Chaadaev, Petr

Chaadaev, Petr Iakovlevich


Born May 27 (June 7), 1794, in Moscow; died there Apr. 14 (26), 1856. Russian thinker and publicist writer.

Chaadaev was born into a family of the dvorianstvo (nobility or gentry); his mother was the daughter of the historian Prince M. M. Shcherbatov. From 1808 to 1811, Chaadaev studied at Moscow University, where he became closely acquainted with N. I. Turgenev and I. D. Iakushkin. Chaadaev fought in the Patriotic War of 1812 and in the foreign campaigns of 1813–14. In 1816 he joined the Masonic lodge United Friends; the other members included A. S. Griboedov, P. I. Pestel’, S. P. Volkon-skii, and M. I. Murav’ev-Apostol. That same year, Chaadaev became a close friend of A. S. Pushkin. In 1819, Chaadaev became a member of the Union of Welfare, and in 1821, of the Northern Society of Decembrists. However, he was not an active member of the secret societies and regarded them skeptically and with many reservations.

From 1823 to 1826, Chaadaev traveled in Germany, Great Britain, and France and became acquainted with F. W. von Schelling and F. R. de Lamennais, whose religious and philosophical views influenced him profoundly. On returning to Russia, Chaadaev lived in Moscow. From 1829 to 1831 he wrote his principal work, Letters on the Philosophy of History (in French), which became known under the title Philosophical Letters. The publication of the first of the letters in the journal Teleskop (Telescope) in 1836 aroused the displeasure of the authorities owing to the bitter dissatisfaction that Chaadaev expressed in the letter concerning Russia’s alienation from the “universal education of mankind.” The letter also attacked Russia’s national self-satisfaction and spiritual stagnation, which hindered her awareness and fulfillment of her historical mission, which had been ordained from above. After the publication of this letter, Chaadaev was declared insane “by the highest authority.” In response to the accusation that he was lacking in patriotism, Chaadaev wrote his Apologia of a Madman (1837). Speaking of Russia, Chaadaev asserted in this work that “we are called upon to resolve most of the problems in the social order . . . to respond to the very grave questions which preoccupy mankind” (Soch. i pis’ma, vol. 2, Moscow, 1914, p. 227). The Apologia of a Madman was not printed during Chaadaev’s lifetime.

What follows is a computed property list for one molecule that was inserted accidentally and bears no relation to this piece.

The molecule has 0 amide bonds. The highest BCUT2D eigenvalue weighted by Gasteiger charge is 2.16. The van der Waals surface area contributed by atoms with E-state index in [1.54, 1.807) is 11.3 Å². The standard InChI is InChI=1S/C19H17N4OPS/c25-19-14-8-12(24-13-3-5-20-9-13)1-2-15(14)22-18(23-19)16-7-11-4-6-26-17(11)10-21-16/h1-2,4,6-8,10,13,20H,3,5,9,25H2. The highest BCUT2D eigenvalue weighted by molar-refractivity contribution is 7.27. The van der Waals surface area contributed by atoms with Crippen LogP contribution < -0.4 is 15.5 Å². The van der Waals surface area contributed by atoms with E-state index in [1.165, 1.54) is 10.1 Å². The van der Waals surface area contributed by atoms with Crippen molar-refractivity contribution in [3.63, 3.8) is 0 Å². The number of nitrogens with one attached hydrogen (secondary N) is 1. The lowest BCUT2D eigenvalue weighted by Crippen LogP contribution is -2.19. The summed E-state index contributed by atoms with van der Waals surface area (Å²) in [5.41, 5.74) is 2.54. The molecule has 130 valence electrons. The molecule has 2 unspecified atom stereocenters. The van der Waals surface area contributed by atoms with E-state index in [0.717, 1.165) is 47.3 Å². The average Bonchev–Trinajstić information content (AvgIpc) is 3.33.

Although deprived of the opportunity to express himself in print, Chaadaev remained a major intellectual figure in Russia; his chief contribution was that he posed the problem of Russia’s historical destiny. He influenced both Westernizers and Slavophiles, including A. I. Herzen, V. G. Belinskii, M. A. Bakunin, Iu. F. Samarin, and K. D. Kavelin.

Although Chaadaev in his Philosophical Letters asserted that he adhered to a number of Catholic tenets, Herzen justly called Chaadaev’s world view a “revolutionary Catholicism”: Chaadaev was inspired by a “strong faith in mankind’s future happiness” that was not commensurate with Catholic orthodoxy. Chaadaev placed his hopes in the fulfillment of the earthly aspirations of the people as a superrational entity that had overcome egoism and individualism, traits that were not in conformity with the universal destiny of man as the motive power of a universe directed by a divine force of reason and by an earthly force of will. Although Chaadaev was unsympathetic to socialism, he predicted that it would be victorious, asserting that “socialism will win out not because it is right, but because its opponents are wrong.” Chaadaev’s philosophical and historical thought was a powerful stimulus to the development and self-assertion of Russian philosophy.


Soch. i pis’ma, vols. 1–2. Edited by M. Gershenzon. Moscow, 1913–14.
“Neopubl. st.” In the collection Zven’ia, books 3–4. Moscow-Leningrad, 1934.
“Tri pis’ma [I. S. Gagarinu i Shellingu].” Ibid., book 5. Moscow-Leningrad, 1935.
“Neizd. ‘Filosoficheskie pis’ma.’” In Literaturnoe nasledstvo, no. 22–24. Moscow, 1935.


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